Court of Appeals of Ohio, First District, Hamilton
From: Hamilton County Juvenile Court Trial No. F-13-1547.
Christopher P. Kapsal for Appellant Mother,
Raymond T. Faller, Hamilton County Public Defender, and
Marjorie Davis, Assistant Public Defender, Guardian ad Litem
for Y.D., Y.D., and Y.D.
Mother appeals the trial court's judgment terminating her
parental rights, and granting the Hamilton County Department
of Job and Family Services ("HCJFS") permanent
custody of Y.D. ("Ya.D."), Y.D. ("Yr.D.")
and Y.D. ("Ye.D."). We agree with Mother that the
issue of permanent custody was not properly before the trial
court. We reverse and remand for further proceedings.
Posture and Facts
HCJFS's involvement with these children began in 2013.
Following allegations that the children's extended family
members were physically and sexually abusive, the children
were adjudicated dependent and placed in HCJFS's
temporary custody. The children were eventually returned to
Mother, with protective orders prohibiting her from allowing
the children's grandmother or uncle to have contact with
them. There was evidence that grandfather had been sexually
abusive to family members, but Mother represented to the
court that grandfather did not live in town and so the
protective orders did not extend to him.
On April 22, 2015, after HCJFS learned that Mother was
allowing her abusive family members to have access to her
children, HCJFS filed a new complaint alleging that the
children were abused and dependent. HCJFS requested that the
court (1) grant temporary custody of the children to HCJFS,
(2) award legal custody to a suitable relative, or (3) impose
protective supervision orders. HCJFS later amended the
complaint to add allegations that grandfather had slept in
bed with Ya.D. and had touched her inappropriately.
Following a hearing, the magistrate adjudicated Ya.D.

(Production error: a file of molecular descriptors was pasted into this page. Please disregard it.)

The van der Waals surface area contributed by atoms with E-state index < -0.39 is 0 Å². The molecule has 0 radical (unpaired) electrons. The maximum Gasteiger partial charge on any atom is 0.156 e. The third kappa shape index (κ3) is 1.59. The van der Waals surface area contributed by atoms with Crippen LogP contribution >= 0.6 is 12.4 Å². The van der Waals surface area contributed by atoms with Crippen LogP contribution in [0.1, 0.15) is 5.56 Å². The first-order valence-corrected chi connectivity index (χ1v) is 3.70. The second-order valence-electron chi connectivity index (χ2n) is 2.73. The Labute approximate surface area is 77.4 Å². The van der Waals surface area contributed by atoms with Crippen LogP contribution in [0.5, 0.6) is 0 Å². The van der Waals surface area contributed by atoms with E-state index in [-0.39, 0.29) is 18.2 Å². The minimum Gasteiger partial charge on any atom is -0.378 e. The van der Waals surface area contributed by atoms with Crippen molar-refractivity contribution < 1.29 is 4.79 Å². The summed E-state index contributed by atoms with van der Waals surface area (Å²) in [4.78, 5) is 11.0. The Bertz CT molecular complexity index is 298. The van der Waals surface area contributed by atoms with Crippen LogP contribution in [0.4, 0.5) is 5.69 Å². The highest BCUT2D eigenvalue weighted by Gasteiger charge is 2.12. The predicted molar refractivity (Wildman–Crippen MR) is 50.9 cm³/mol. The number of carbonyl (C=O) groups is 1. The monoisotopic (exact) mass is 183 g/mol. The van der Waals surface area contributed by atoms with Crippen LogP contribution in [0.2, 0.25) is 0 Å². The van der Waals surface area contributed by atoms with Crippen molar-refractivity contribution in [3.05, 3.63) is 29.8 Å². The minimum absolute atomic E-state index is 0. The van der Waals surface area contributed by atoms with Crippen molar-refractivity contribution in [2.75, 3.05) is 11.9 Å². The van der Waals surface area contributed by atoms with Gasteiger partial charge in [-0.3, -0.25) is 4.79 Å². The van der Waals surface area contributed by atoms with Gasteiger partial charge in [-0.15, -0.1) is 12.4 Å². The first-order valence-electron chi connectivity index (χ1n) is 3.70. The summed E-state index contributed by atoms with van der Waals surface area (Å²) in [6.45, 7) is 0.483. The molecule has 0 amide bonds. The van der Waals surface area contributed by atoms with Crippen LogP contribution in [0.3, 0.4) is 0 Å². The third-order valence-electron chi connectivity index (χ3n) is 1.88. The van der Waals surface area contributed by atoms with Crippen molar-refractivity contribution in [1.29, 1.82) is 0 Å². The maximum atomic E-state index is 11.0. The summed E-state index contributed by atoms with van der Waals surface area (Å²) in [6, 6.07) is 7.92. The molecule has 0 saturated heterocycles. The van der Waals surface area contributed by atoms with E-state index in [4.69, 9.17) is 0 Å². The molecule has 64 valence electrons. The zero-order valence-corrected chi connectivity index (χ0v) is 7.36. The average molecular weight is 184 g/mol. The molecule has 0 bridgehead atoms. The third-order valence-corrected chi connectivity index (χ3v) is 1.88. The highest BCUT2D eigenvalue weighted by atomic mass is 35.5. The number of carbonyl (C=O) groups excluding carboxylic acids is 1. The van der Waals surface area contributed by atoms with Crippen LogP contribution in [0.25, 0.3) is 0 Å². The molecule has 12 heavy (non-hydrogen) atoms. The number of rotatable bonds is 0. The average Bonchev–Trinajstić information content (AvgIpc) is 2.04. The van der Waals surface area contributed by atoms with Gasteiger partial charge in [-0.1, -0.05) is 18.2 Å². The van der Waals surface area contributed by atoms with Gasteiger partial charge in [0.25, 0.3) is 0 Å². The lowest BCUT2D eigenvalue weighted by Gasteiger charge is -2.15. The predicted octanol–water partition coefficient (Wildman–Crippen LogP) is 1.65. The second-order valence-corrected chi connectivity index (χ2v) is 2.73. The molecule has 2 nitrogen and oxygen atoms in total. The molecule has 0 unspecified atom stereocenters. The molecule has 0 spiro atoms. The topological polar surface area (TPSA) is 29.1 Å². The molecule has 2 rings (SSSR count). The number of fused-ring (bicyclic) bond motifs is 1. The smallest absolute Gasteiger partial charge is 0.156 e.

neglected and dependent, and adjudicated Yr.D. and Ye.D.
dependent, finding that the children had almost daily contact
with their abusive grandparents in the children's home.
The magistrate placed Ya.D. in the temporary custody of
HCJFS. He returned Yr.D. and Ye.D. to their mother with
protective orders prohibiting contact with the grandparents.
The trial court rejected the magistrate's decision
remanding custody of Yr.D. and Ye.D. to their mother. In its
decision, the court detailed the rampant sexual and physical
abuse attributed to the children's grandparents and uncle
that had taken place in the children's home. The abuse
had continued even after the court's protective orders
prohibiting Mother from allowing the children to have contact
with these family members. The trial court remanded the cause
to the magistrate to take additional evidence, and (1) to
issue a dispositional order or (2) "if the magistrate is
satisfied now, based on evidence that the children will be
safe in mother's care, the Magistrate may again order
them returned to Mother." The court indicated that
temporary custody might be the most appropriate choice, and
that it might consider awarding permanent custody to HCJFS if
The magistrate conducted a dispositional hearing in
accordance with the trial court's mandate. That same day,
the children's guardian ad litem ("GAL") filed
a motion to modify temporary custody to permanent custody for
all three children. The parties were aware that the hearing
was not on the permanent custody motion, and was only on the
scope of the remand, which related to the April 22, 2015
complaint. Further, the parties had not been properly served
with the permanent custody motion.
Mother and Mother's Catholic Charities counselor
testified at the remanded dispositional hearing. Based on
their testimony, the magistrate determined that Mother would
be able to keep her children safe. He therefore returned all
three children to Mother's custody, and dismissed the
GAL's motion to modify temporary custody to permanent
The GAL objected to the magistrate's decision arguing
that the decision to return the three children to their
Mother was against the manifest weight of the evidence and
was not in the children's best interest.
The trial court conducted a hearing on the objection, but
took no further evidence. It found that all three children
were at risk of sexual and physical abuse by members of
Mother's extended family. The court also found that
Mother had proven she was unable or unwilling to protect her
children from these abusers, and that it was not in the
children's best ...